When the ranking for the 2013 United States Barista Championship had been announced, the finalists looked just exhausted, so we wanted to give them some space to be with their friends and family, and decompress. Since then, I’ve been able to chat with all six of them about what was going through their head during the final round of the 2013 USBC. Today through Saturday, we’ll be posting these short Q&As with each of the six finalists, one per day. We hope you enjoy getting inside the heads of these coffee masterminds as much as I did.
Sarah: Hi Charlie! Congratulations on an awesome performance at the USBC! Now that you’ve had some time to decompress, how do you feel it all went?
Charlie: Being a finalist was a thrill and an honor. The entire 24 hours between announcements I couldn’t believe I was contributing to such a seriously respected and experienced group of competitors. I’m a little torn because while I enjoyed every minute of my performance, it was the least exact run of any round this year, which is hard to accept personally since the finals round is, in a way, the most important. The essence of competition though, to me, is ideas, and the wind-down on Sunday night was a pretty inspiring night of conversation that erased any mixed feelings I had about time and points. The season overall feels like a big accomplishment.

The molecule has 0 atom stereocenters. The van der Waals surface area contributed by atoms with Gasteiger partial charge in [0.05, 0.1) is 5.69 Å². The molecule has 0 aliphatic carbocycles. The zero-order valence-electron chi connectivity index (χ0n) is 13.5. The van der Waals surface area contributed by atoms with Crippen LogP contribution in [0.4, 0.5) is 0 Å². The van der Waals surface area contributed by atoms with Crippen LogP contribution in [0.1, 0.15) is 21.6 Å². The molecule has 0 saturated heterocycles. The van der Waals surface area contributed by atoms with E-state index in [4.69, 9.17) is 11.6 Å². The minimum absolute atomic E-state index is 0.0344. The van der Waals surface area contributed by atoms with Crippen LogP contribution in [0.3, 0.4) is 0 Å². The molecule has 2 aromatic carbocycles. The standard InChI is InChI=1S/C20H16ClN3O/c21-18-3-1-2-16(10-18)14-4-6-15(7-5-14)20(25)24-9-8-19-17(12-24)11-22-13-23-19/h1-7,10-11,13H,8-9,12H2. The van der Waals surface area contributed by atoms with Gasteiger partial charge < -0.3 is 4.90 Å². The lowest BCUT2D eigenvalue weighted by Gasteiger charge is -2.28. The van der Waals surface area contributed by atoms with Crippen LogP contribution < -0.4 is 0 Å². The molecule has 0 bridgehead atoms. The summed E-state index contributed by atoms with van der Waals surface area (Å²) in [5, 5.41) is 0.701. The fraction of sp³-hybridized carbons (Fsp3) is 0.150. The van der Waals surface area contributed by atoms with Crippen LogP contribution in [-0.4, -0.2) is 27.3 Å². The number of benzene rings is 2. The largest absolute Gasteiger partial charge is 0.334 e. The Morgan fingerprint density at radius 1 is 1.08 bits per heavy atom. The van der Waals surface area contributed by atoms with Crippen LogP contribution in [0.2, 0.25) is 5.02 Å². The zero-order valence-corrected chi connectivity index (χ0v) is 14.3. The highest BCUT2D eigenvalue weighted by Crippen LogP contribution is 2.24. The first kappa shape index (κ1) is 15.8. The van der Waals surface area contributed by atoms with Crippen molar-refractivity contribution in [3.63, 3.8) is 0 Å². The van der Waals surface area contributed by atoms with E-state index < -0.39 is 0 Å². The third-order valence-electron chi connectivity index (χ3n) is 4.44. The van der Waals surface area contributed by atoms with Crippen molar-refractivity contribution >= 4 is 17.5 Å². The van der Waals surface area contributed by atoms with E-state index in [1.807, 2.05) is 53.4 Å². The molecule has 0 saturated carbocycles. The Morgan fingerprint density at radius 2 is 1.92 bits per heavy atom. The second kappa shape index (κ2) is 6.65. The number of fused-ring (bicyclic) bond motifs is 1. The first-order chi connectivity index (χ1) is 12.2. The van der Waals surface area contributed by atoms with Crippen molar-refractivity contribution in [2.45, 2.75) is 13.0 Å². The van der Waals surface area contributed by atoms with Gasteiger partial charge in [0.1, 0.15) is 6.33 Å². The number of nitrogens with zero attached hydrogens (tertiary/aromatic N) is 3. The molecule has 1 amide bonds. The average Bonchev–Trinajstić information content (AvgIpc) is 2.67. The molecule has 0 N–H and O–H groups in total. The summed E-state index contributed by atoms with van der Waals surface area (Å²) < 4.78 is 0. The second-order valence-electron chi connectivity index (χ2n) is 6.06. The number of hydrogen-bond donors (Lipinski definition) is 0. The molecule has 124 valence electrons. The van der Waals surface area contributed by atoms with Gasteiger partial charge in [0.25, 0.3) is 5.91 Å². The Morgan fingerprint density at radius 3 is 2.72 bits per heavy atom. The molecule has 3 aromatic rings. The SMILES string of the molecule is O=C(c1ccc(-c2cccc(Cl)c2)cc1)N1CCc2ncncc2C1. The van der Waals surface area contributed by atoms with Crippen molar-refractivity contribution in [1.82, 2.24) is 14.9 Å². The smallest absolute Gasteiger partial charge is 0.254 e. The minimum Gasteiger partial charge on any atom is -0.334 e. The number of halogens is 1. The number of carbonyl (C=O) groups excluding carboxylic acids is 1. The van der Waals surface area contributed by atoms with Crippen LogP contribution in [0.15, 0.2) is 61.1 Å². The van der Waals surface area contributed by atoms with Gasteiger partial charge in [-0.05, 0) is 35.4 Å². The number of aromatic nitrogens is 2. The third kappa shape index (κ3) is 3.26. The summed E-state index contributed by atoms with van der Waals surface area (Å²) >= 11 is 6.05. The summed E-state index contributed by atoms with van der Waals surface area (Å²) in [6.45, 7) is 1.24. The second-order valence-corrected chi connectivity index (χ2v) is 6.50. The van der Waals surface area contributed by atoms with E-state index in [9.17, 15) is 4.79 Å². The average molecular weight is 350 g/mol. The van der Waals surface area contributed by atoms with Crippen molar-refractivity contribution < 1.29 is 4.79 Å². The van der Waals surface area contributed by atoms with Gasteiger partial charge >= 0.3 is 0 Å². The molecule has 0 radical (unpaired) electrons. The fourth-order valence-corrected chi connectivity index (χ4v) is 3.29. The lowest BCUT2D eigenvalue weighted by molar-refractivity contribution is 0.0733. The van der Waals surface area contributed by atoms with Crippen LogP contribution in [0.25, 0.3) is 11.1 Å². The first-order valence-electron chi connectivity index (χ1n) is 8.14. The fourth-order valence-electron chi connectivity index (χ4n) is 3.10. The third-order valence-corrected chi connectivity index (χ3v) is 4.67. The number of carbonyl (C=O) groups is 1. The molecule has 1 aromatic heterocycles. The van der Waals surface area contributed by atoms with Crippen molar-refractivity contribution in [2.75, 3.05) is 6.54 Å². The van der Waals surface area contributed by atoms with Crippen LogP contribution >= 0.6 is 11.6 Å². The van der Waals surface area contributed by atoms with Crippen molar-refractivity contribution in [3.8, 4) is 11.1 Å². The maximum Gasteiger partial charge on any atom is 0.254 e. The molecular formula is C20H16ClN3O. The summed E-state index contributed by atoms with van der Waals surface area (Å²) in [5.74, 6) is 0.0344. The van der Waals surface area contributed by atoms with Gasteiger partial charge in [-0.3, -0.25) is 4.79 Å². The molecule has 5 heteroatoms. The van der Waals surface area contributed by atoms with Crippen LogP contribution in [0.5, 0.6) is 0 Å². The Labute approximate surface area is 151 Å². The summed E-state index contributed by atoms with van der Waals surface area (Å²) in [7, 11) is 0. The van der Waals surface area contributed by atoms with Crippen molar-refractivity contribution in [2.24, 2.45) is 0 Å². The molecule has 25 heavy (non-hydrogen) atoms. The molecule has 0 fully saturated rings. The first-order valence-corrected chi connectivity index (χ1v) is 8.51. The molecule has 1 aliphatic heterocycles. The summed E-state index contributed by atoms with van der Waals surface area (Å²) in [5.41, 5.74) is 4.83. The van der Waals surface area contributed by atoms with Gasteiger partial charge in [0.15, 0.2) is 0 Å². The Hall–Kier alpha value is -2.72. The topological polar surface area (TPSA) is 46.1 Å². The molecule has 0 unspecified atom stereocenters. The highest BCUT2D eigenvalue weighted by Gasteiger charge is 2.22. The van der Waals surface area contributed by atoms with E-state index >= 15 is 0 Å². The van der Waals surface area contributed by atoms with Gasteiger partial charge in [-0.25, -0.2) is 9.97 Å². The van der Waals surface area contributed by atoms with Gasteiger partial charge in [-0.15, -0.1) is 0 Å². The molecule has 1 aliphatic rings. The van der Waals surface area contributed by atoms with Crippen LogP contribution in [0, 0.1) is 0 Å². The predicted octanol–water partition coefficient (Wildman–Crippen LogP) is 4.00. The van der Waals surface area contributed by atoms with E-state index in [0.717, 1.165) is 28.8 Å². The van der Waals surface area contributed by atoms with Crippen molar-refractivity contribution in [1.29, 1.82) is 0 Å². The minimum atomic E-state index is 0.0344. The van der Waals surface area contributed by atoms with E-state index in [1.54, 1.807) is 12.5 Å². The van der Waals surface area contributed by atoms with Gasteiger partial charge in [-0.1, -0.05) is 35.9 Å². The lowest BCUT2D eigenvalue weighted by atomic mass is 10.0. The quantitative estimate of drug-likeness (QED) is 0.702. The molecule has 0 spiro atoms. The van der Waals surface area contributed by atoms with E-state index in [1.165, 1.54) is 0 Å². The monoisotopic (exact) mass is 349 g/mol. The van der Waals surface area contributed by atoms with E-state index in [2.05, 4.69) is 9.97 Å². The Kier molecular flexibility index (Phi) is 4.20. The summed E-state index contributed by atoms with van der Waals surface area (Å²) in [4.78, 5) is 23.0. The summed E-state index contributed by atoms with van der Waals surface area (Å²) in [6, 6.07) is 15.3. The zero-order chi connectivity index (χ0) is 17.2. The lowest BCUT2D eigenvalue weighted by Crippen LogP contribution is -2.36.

Sarah: It should feel that way—you were amazing, from the prelims to the finals. But if you could go back and change anything, would you?
Charlie: Why would I change anything? I was proud of my coffee, believed in my presentation, worked hard on my place settings, dug the music, and was surrounded by people who were watching and listening hard. I don’t think there’s anything that should be different; I think that’s a pretty ultimate experience.
Sarah: It’s pretty awesome that you’re a green buyer and a barista. Tell us about the coffee you used at the USBC.
Charlie: I was using our Tres Santos Colombia, which at the time was a lot of coffee built from the San Sebastian and San Gabriel farms in San Agustin, Huila. At Intelli we use what we call “marks”, which are titles given to sourcing projects in different countries. So different farms/lots from Colombia will move through the Tres Santos mark, and while the title stays the same, all of the specs on the bag and the story on the website will change with the coffee. This helps to not overwhelm customers with rapidly changing names and titles.
Thanks for taking the time to talk with me, Charlie! And congratulations on bringing something totally new to the USBC.
And that, folks, wraps up our interviews with the six finalists about how they feel about the final round of the USBC in retrospect. Thanks for reading!